# A solution based on @bartoszkp's, with missing test cases

• Let's say we find the MSB that can be set to 1 in the result. Then we can partition the whole thing into two subsets. One element must be taken from one subset, the other from the other one. Then we move on to next bit that could possibly be set to one, but this time we're restricted to picking elements from different subsets generated at the first step. We do that by partitioning each subset in two subsets again based on the value of the next candidate bit, and we try to combine elements in such a way so that bit is set to one. There are two subsets now in each of the original subsets, so we try to combine elements in two ways based on that next bit: 1-0 and 0-1. The whole thing goes on recursively until we run out of bits, and then we just return the maximum, and everyone is happy. Or at least that's the idea.

This idea occurred to me when I was solving this problem at first, but I thought it would be too slow because I may get bad splits, so I switched to prefixes/sets instead. But then I saw this solution based on the same idea, which looked pretty impressive. During the discussion with the author we came to the conclusion that bad splits won't degrade runtime to O(n^2) because recursion depth is limited by the number of bits anyway.

Unlike that solution, my original idea was to use a mask that indicates which bits could be possibly set. Say, if a certain bit is 1 in all numbers, or is 0 in all numbers, there is no way to get 1 in that position. That means we should only consider bits that are set in some numbers, but not in all of them. “Set in some” = OR, “set in all” = AND, ”set in not all” = NOT AND, and therefore the mask for such bits is `or & ~and`.

While I was at it, I realized that the original solution by @bartoszkp had a bug that wasn't detected by the OJ. It started with the MSB of the maximum element, but if that bit is set in all numbers, then the very first split will be wrong. The use of my mask incidentally fixed that too. A simple test case to demonstrate the problem: `[4, 6, 7]`.

Another interesting test case: `[8, 10, 2]`. The code below fails it if the two lines testing for `(mask & msb) == 0` in the helper function are commented out. That's because it tries to partition the array on the mask `4`, but that bit is cleared in all numbers. And yet, it passes the OJ too.

Now here is one version of the code, that is wrong too. I'm posting it because it clearly demonstrates a flaw with this approach in general.

``````class Solution {
public:
int findMaximumXOR(vector<int>& nums) {
auto orOp = [](int a, int b) { return a | b; };
auto andOp = [](int a, int b) { return a & b; };
mask = accumulate(nums.cbegin(), nums.cend(), 0, orOp)
& ~accumulate(nums.cbegin(), nums.cend(), 0x7FFFFFFF, andOp);
auto msbSplit = msbPartition(nums.begin(), nums.end(), msb);
return findMaximumXor(nums.begin(), msbSplit, msbSplit, nums.end(), msb >> 1);
}

int computeMsb(int n) {
auto msb = n;
msb |= msb >> 1;
msb |= msb >> 2;
msb |= msb >> 4;
msb |= msb >> 8;
msb |= msb >> 16;
return msb - (msb >> 1);
}

vector<int>::iterator msbPartition(const vector<int>::iterator &beginIt,
const vector<int>::iterator &endIt,
int msb) {
auto msbSet = [msb](int n) { return (n & msb) != 0; };
return partition(beginIt, endIt, msbSet);
}

int findMaximumXor(const vector<int>::iterator& beginLeft,
const vector<int>::iterator& endLeft,
const vector<int>::iterator& beginRight,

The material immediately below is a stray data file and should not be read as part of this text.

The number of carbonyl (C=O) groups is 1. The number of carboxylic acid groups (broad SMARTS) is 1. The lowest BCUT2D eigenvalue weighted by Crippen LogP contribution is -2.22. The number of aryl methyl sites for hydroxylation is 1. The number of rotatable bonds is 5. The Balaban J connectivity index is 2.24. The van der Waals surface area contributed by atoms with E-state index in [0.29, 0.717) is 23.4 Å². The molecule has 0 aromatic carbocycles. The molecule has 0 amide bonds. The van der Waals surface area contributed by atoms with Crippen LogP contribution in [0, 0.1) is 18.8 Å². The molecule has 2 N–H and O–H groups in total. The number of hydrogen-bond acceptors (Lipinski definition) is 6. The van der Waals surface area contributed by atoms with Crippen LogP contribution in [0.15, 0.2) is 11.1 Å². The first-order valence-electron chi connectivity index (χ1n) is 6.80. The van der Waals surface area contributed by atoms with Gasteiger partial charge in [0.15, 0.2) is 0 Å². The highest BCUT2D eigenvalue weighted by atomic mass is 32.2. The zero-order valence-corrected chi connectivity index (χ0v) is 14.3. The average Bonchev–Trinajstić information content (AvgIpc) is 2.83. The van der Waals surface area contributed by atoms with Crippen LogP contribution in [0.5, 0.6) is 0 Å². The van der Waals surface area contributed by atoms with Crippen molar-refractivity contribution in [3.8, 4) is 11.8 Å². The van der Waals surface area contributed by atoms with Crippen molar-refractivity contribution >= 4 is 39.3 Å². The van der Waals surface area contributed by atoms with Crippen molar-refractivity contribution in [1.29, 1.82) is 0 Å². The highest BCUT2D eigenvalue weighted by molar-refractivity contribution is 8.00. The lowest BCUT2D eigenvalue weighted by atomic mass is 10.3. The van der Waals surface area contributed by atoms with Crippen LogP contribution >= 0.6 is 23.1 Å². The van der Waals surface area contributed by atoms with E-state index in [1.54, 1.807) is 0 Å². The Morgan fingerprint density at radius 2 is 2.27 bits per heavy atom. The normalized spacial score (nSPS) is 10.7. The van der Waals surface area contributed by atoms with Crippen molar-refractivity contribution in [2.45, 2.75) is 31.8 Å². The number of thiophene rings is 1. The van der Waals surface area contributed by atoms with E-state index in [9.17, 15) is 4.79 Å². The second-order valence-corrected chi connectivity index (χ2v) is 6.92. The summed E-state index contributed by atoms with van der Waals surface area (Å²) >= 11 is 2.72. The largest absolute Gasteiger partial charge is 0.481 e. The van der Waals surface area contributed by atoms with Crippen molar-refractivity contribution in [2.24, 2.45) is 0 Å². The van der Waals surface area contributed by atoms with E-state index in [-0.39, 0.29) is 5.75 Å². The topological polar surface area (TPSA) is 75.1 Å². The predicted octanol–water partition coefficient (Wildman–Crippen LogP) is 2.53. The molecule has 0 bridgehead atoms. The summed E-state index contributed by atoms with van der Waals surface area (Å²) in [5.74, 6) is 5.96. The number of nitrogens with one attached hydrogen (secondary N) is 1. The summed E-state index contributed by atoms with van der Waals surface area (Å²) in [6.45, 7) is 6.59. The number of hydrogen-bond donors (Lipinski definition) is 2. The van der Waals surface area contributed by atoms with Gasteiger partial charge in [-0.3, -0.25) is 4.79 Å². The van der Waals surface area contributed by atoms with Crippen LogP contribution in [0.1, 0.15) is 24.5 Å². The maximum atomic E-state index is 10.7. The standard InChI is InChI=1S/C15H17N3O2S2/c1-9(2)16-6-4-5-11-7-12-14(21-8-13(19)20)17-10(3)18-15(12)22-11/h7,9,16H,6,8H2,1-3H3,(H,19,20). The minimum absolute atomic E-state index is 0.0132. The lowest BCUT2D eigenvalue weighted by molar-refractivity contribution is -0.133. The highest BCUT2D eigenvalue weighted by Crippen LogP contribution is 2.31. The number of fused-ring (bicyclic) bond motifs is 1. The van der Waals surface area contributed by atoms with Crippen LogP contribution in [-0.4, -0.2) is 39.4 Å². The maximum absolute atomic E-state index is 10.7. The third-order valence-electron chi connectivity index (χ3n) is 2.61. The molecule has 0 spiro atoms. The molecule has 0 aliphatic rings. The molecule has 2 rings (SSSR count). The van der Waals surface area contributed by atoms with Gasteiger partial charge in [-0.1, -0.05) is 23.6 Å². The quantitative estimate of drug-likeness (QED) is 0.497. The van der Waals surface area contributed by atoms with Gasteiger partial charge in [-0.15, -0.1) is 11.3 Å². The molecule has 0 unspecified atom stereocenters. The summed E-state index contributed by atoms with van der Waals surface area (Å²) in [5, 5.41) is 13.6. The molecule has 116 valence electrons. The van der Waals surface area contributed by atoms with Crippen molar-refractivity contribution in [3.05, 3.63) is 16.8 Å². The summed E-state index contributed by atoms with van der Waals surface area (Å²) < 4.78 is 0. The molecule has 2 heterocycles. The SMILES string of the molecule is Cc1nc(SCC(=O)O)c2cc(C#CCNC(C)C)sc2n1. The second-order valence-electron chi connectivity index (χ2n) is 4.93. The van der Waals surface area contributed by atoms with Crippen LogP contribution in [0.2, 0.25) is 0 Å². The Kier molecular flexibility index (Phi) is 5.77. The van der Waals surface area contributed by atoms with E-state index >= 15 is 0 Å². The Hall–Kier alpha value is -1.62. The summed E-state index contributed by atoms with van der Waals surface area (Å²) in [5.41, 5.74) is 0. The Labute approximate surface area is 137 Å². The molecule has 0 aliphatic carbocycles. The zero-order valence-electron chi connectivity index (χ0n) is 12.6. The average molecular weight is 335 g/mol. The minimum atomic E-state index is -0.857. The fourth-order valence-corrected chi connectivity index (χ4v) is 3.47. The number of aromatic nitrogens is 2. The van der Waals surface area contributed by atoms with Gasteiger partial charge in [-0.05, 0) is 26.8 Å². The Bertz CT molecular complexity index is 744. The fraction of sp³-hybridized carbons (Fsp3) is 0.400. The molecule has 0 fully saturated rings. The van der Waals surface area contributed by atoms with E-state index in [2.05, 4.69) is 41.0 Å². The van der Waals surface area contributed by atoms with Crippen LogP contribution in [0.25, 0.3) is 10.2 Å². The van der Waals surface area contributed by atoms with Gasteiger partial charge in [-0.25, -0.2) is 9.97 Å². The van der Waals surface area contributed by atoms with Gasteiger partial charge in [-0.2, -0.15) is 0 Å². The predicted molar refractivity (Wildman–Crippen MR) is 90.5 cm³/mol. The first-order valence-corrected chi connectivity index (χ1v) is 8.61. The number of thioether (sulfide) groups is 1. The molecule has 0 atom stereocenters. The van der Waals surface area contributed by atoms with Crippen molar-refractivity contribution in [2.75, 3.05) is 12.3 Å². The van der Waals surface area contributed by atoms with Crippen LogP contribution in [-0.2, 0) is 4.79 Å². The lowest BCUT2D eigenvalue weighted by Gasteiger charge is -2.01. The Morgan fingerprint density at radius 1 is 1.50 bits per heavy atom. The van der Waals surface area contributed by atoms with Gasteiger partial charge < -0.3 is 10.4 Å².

const vector<int>::iterator& endRight,
int msb) {
if (distance(beginLeft, endLeft) == 1 && distance(beginRight, endRight) == 1)
return *beginLeft ^ *beginRight;
if (msb == 0 || beginLeft == endLeft || beginRight == endRight)
return 0;
if ((mask & msb) == 0)
return findMaximumXor(beginLeft, endLeft, beginRight, endRight, msb >> 1);
auto splitLeft = msbPartition(beginLeft, endLeft, msb);
auto splitRight = msbPartition(beginRight, endRight, msb);
auto result1 = findMaximumXor(beginLeft, splitLeft, splitRight, endRight, msb >> 1);
auto result2 = findMaximumXor(splitLeft, endLeft, beginRight, splitRight, msb >> 1);
return max(result1, result2);
}

private:
};
``````

The test case where it fails is `[14, 15, 9, 3, 2]` (not in the OJ either). It goes like this: first we split it like `14, 15, 9 / 3, 2`, then we split the left part as `14, 15 / 9`. And then, when we try to match `14, 15` with `3, 2` we get a problem. Even though the next candidate power of 2 is 1, we can't set it because `2` is set in all numbers now. And yet it wasn't set in all numbers to begin with, so our mask fails to skip it.

This flaw originally comes from the idea that we match subsets having different values of a certain bit. However, there is no guarantee that subsets even exist for that bit. Our mask only provides guarantee for the MSB, and later on it's just a hint. That means we need to check for that again after we partition. The fixed code is below, and I hope I got it right this time:

``````class Solution {
public:
int findMaximumXOR(vector<int>& nums) {
auto orOp = [](int a, int b) { return a | b; };
auto andOp = [](int a, int b) { return a & b; };
mask = accumulate(nums.cbegin(), nums.cend(), 0, orOp)
& ~accumulate(nums.cbegin(), nums.cend(), 0x7FFFFFFF, andOp);
return 0;
auto msbSplit = msbPartition(nums.begin(), nums.end(), msb);
return findMaximumXor(nums.begin(), msbSplit, msbSplit, nums.end(), msb >> 1);
}

int computeMsb(int n) {
auto msb = n;
msb |= msb >> 1;
msb |= msb >> 2;
msb |= msb >> 4;
msb |= msb >> 8;
msb |= msb >> 16;
return msb - (msb >> 1);
}

vector<int>::iterator msbPartition(const vector<int>::iterator &beginIt,
const vector<int>::iterator &endIt,
int msb) {
auto msbSet = [msb](int n) { return (n & msb) != 0; };
return partition(beginIt, endIt, msbSet);